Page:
WASHINGTON (7/20/10)--Federal Reserve Chairman Ben Bernanke this week will deliver the semiannual monetary policy report to the Senate Banking Committee this Wednesday. The House Financial Services Committee will receive the same report on Thursday. Finance will also be discussed in the Senate on Tuesday as the banking committee’s subcommittee on security and international trade and finance discusses the oversight of international cooperation to modernize financial regulation. Closer to home, Discovery FCU’s President/CEO Ed Williams will testify on behalf of the Credit Union National Association as the House Financial Services Committee holds a hearing on H.R. 2267, the Internet Gambling Regulation, Consumer Protection and Enforcement Act. H.R. 2267, which was introduced by Rep. Barney Frank (D-Mass.), would give the U.S. Treasury the authority to license internet gambling operators to accept bets and wagers from U.S. citizens and to create regulations for those gambling operators. CUNA has said that while it supports efforts to eliminate payments to unlawful Internet gambling businesses, the regulations imposed by the Unlawful Internet Gambling Enforcement Act (UIGEA) are overly burdensome.
ARLINGTON, Va. (7/20/10)--Federal Reserve Governor Elizabeth Duke on Monday called for a comprehensive update of the Community Reinvestment Act (CRA). CRA was enacted in 1977 in response to a practice known as "redlining," which refers to the failure to lend to lower-income and minority neighborhoods by banks and thrift institutions during the 1960s and early 1970s. The purpose of the law is to ensure that for-profit financial institutions adequately meet the financial service needs of all parts of the communities from which they draw deposits. According to Dow Jones Newswires, panelists taking part in the discussion, which was one of four CRA hearings being held by the Fed, the Federal Deposit Insurance Corp., the Office of the Comptroller of the Currency and the Office of Thrift Supervision, recommended that CRA be broadened. The panelists also called for additional enforcement, and suggested that CRA rules also be applied to credit unions. The Credit Union National Association (CUNA) opposes any effort to include credit unions under CRA requirements. CUNA maintains that by their nature and mission of "people helping people," credit unions already meet the financial needs of a broad spectrum of people that fall within their fields of membership, and play an active role in community development and growth. By virtue of their membership requirements, credit union products and services are offered within local communities and CRA requirements would add an unnecessary and costly regulatory burden to credit unions that already meet and exceed the intent behind CRA, CUNA has said.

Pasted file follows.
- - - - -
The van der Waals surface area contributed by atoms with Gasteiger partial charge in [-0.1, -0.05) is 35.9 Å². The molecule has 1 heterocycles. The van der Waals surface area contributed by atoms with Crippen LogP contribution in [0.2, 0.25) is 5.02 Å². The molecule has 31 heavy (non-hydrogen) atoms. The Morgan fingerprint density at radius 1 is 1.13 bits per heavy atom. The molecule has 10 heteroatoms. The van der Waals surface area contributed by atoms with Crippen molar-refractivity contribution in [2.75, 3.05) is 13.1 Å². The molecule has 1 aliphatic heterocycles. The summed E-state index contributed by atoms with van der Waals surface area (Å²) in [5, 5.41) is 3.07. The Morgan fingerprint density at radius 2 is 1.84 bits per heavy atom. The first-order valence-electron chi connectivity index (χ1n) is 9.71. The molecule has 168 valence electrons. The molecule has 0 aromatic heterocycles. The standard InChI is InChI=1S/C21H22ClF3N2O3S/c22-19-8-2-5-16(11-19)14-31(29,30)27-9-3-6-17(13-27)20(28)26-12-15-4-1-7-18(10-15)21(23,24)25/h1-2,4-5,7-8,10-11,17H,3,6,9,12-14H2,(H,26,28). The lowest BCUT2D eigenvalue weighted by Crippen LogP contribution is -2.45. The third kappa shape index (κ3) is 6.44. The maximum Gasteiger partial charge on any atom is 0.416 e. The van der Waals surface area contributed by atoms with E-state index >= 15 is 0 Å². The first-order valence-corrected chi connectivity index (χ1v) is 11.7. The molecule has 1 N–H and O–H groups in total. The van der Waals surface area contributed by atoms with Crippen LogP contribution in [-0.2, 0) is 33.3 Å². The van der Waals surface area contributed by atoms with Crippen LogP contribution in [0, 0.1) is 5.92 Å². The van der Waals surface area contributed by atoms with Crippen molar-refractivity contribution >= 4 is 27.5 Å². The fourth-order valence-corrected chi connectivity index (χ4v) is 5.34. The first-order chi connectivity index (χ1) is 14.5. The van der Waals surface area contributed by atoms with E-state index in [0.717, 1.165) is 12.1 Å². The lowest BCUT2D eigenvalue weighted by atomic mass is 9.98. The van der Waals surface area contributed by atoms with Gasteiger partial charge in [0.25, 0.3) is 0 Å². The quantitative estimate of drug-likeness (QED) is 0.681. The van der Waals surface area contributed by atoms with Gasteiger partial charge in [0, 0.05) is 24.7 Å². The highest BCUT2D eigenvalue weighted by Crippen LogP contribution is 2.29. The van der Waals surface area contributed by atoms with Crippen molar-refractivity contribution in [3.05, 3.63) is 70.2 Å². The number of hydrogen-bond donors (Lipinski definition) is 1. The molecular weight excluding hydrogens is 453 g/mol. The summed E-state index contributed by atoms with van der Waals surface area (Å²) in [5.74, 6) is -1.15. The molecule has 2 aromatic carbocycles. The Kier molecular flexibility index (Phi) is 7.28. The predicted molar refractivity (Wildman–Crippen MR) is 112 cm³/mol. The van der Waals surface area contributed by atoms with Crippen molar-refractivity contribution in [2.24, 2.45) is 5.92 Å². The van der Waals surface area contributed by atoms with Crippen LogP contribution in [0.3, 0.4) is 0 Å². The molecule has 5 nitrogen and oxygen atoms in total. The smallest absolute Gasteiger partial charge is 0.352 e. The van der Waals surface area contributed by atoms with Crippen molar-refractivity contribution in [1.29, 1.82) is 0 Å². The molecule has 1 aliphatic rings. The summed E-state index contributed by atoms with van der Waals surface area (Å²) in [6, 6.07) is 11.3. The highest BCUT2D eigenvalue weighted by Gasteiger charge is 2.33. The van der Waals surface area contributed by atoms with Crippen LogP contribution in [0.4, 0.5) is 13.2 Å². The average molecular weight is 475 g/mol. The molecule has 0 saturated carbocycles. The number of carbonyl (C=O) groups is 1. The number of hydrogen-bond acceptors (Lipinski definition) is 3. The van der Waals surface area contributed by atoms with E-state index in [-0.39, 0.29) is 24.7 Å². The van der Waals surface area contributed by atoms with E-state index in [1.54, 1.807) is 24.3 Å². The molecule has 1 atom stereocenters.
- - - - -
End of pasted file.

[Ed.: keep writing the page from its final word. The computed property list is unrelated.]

WASHINGTON (7/20/10)--The Senate resumed discussion of the small business lending bill on Monday, and Sen. Mark Udall (D-Colo.) still hopes that legislation that would lift the member business lending cap for credit unions to 27.5% of total assets can be added to that bill. The small business legislation would provide $30 billion in funds that small banks could then lend to small businesses. The Credit Union National Association (CUNA) is backing Udall’s amendment, and CUNA has also asked credit unions and credit union leagues to urge their senators to support the legislation. CUNA President/CEO Bill Cheney this week will meet with several key lawmakers to seek their support for the MBL provision. Udall’s legislation has the support of Democratic, Independent, and Republican senators, with Sen. Susan Collins (R-Maine) becoming the latest legislator to back the bill on Monday. CUNA’s Vice President of Legislative Affairs Ryan Donovan said that it is “vital” that the Senate version of MBL legislation has “the same level of bipartisan support that the House version of the bill has.” Similar legislation that was introduced in the House by Rep. Paul Kanjorski (D-Pa.) currently has 123 cosponsors, including 33 Republicans. CUNA has estimated that lifting the MBL cap, a move that has been endorsed by groups as disparate as the National Association of Manufacturers and Americans for Tax Reform, would create over 108,000 new jobs and inject over $10 billion in funding into the economy. The small business legislation and, potentially, Udall’s member business lending bill, is expected to be one of the many items on the docket this week, as the Senate recently completed its work on comprehensive financial regulatory reform.